This concept has now been applied to 3 primary schools in São Paulo. Note, though, that there is a strong focus on communication and collaboration. The move towards autonomy is highly encouraging with enormously positive results:

 

"And what of the learning design? Learning happens everywhere here." 


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Shaz J's comment, July 21, 2012 2:33 AM
I see a positive trend moving towards learner autonomy, with nothing but positive results. I hope to help this continue and blossom!
Terry Elliott's comment, July 21, 2012 3:06 AM
Thanks, Shaz. I think that collecting positive examples of 'new institutional technologies' is worthwhile. And I like the metaphor of the gardener that is implied although there are some things gardeners do in reality that teachers might not want to do--pruning and deadheading for example ;-)
Shaz J's comment, July 21, 2012 3:09 AM
Absolutely! :P The gardener metaphor can also be extended to those setting up the educational institutions, and how much governments and important actors are willing to invest financially and mentally: you reap what you sow.
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The Uphill Battle to Scale an Innovative Antipoverty Approach | NewAmerica.net

The Uphill Battle to Scale an Innovative Antipoverty Approach | NewAmerica.net | EdDev | Scoop.it

Botoom line: Give individuals the control of their goals, and they will acheive them. 

So how do we let educators and those above them relinquish control? And how do we encourage kids to have healthy goals? 

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Harnessing religion to improve education in Africa

Harnessing religion to improve education in Africa | EdDev | Scoop.it

It's all about drawing the line - religious values you agree with vs. gender equity in school and the classroom, but equally, who decides?

Underlying - also about the reaction to the times! Advertisement that could almost pass for porn, etc.

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Waiting for Superman in Lahore: do poor people need private schools? Guest post by Justin Sandefur

Waiting for Superman in Lahore: do poor people need private schools? Guest post by Justin Sandefur | EdDev | Scoop.it

Today's topic on Duncan Green's FP2P is the private vs. public school debate in development. Sandefur's argument is for privatization of education, because public schooling "is not translating into learning", it's cheaper and produces better results. 

 

I am looking forward to having a bit more knowledge about this long-running debate in order to be able to frame it better. However, what does stand out is his criticism of the validity of the MDGs: cattle-herding students into schools "...is not an end in and of itself. And the push for universal primary school enrollment has been an abject failure in terms of what really matters — learning." Hence his sarcasm as he presents "the following challenging reading passage from Kenya’s public school curriculum", which only half of Kenyan 3rd graders can read.

 

A statement that is striking and worrying  - but also emotional. I wish Sandefur had delved a little deeper. He largely ignores the why's of the story to pursue his argument, only condemning the frequent teacher absences. Looking at the Uwezo article (http://bit.ly/OFycrJ), a lot of students can't see the board properly. When I was teaching in Tanzania, the issue was also that students weren't getting any food and their stomach was occupying more attention than their mind. 

 

Echoing a Kenyan commenter: "I wish the debate would center on how to improve our public schools. We get enough funding and were it not for corruption and poor planning, our public schools would still be a force to reckon with."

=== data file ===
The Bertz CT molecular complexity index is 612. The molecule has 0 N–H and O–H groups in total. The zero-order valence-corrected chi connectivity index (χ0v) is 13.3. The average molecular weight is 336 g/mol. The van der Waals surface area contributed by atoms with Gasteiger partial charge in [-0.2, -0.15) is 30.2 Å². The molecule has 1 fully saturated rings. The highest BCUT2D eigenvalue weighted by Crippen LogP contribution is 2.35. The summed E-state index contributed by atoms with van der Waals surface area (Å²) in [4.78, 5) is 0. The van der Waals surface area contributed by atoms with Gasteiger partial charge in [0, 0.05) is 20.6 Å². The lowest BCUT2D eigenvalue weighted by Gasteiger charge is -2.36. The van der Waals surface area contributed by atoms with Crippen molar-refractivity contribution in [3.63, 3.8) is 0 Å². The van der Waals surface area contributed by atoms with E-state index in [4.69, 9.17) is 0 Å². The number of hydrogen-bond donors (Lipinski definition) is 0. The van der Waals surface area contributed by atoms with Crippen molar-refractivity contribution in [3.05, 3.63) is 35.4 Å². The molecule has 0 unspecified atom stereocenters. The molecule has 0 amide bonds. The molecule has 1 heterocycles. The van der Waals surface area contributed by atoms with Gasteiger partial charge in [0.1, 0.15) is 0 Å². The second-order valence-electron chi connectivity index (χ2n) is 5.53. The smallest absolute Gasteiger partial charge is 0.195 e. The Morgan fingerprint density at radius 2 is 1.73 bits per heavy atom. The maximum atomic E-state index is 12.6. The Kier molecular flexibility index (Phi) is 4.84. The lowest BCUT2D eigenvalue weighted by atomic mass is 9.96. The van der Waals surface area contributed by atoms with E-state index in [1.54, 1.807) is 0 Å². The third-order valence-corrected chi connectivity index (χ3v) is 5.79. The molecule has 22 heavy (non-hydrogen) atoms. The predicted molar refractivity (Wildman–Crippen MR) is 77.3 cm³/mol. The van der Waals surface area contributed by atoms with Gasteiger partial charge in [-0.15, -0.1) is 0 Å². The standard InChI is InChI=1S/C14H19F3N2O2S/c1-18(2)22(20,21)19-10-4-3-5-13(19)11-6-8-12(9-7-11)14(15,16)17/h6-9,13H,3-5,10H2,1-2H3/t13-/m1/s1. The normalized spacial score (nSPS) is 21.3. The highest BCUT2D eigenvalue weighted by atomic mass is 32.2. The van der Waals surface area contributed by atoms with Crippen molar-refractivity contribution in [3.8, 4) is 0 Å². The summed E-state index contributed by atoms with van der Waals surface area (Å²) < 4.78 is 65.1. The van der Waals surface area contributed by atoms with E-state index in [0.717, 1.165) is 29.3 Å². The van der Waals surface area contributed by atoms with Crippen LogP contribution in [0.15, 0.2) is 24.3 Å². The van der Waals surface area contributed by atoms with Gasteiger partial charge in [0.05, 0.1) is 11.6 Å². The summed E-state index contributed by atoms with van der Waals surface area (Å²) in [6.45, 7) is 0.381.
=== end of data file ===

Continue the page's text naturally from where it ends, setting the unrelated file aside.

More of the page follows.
Bottom line: you gotta keep things in perspective.

 

Tomorrow's response should prove interesting!

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Geeks for good

Geeks for good | EdDev | Scoop.it
IN THE summer of 2010, a team of self-confessed “socially conscious nerds” came together to create TechChange, a start-up to further the use technology for development.

 

This is an excellent example of the benefits of keeping an open mind on EdDev; educating for what is current, making it relevant, and bridging gaps between North and South. TechChange took what they were good at, based the idea on sound theoretical frameworks, filled a niche and evaluated and tweaked it as they went along. And they've got a stellar Advisory Board.

 

One point that keeps coming back and needs to be more deeply ingrained in the public psyche: "We like to say that tech is only about 10%. It can't really do anything without the right human intent and contextual considerations."

 

At a course price of ~$400, it is aimed at development professionals. Presumably they would then go on to use what they've learnt effectively. I am seeing more and more of this "responsible individual" model, but perhaps that is just because I've only started looking.

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Terry Elliott's comment, July 22, 2012 6:57 AM
I loved Joseph Owuondo's comment after the article: I am Joseph and i am amongst the first team TechVChange trained in Kenya. Now am in the US and still i train community organizations on the technologies they trained me in. I am honoured to be part of the team.

I know next to nada about Eddev and its models, but it seems to me that "bread in the water' model is a profound. The good we do reverberates forever AND in doing so, it comes back to us. The US could truly be the richest country in the world if we would only give from our defense budget to our friends worldwide. That would do more to stabilize our world economy than any amount of wrangling in the EC.
Shaz J's comment, July 22, 2012 7:47 AM
What you send out into the world will always come back to you, in one way or another. And once you really understand that, that's when the magic happens, imho.

The US does give a lot of international aid (for instance, about 50% of the international AIDS investments are American), it's just peanuts compared to the defence budget, unfortunately. It's largely a question of management of funds: is the money used effectively, both abroad and at home? What about decreasing the inequality of opportunity? You're right - a lot would be solved if we/they focused a little more on compassion and giving, as opposed to consuming and keeping.